Let’s campaign in a mature manner: Geingob

OTJINENE; Prime Minister Hage Geingob has urged opposition parties to avoid distorting history when attempting to support their ‘dishonest’ claims that the ruling party has failed the Namibian nation.

Speaking at Otjinene on Saturday during a campaign rally for the local authority elections in Otjinene scheduled for 29 August, Geingob, who also serves as Swapo-Party Vice-President, called such statements “a blatant distortion of facts” as he said Swapo has done a lot for the country since it took over at Independence in 1990.

He admitted that more still needs to be done in the health, education and housing sectors, but said some gains have been recorded in these sectors, contrary to opposition parties’ claim that no development has been achieved.

“When we campaign we must do so in a mature way. It is wrong of a mature adult to blatantly tell lies as a means of raking in votes. We have seen a lot of development in many areas of our economy and it will therefore be wrong and a lie to say nothing has been done. We admit of course that more still needs to be done, we have not reached 100 per cent but we are very close to that,” he said.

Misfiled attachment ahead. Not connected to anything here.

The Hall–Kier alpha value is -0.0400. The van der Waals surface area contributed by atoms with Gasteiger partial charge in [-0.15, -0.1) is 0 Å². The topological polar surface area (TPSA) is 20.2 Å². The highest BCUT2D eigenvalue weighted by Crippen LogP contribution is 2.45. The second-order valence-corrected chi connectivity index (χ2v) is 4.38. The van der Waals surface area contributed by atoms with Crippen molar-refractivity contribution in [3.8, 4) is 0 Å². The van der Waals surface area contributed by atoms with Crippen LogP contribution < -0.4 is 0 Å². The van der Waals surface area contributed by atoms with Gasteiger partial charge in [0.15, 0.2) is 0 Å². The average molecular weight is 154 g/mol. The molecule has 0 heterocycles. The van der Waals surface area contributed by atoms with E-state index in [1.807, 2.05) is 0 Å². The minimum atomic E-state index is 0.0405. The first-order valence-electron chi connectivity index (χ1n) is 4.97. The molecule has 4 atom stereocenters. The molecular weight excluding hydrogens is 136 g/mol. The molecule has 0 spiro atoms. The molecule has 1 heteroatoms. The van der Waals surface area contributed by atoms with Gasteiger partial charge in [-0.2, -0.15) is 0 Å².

The Swapo Vice-President urged the population of Otjinene to flock to the polling stations on 29 August “to bring change in leadership” by electing leaders that best represent their interests.

Hinting at the end-year National Assembly and Presidential Elections, Geingob said it was best to vote for continuity in leadership structures to ensure that Swapo completes some of its outstanding programmes.

“It will be bad for development when leadership is changed before it gets the chance to complete its programmes. Avoid bringing in leaders that may be against progress and would serve as a stumbling block for development,” he said.

Geingob said the country’s leadership needs to be congratulated for maintaining peace and tranquillity, rule of law and democracy in the country. However, he said, people do not eat democracy, rule of law or peace, therefore more needs to be done in the second struggle – that of economic independence.

“People want food. People long for a better life. They do not eat all of these things, but we must realise that development of any kind cannot be realised without peace, democracy and the rule of law,” he said.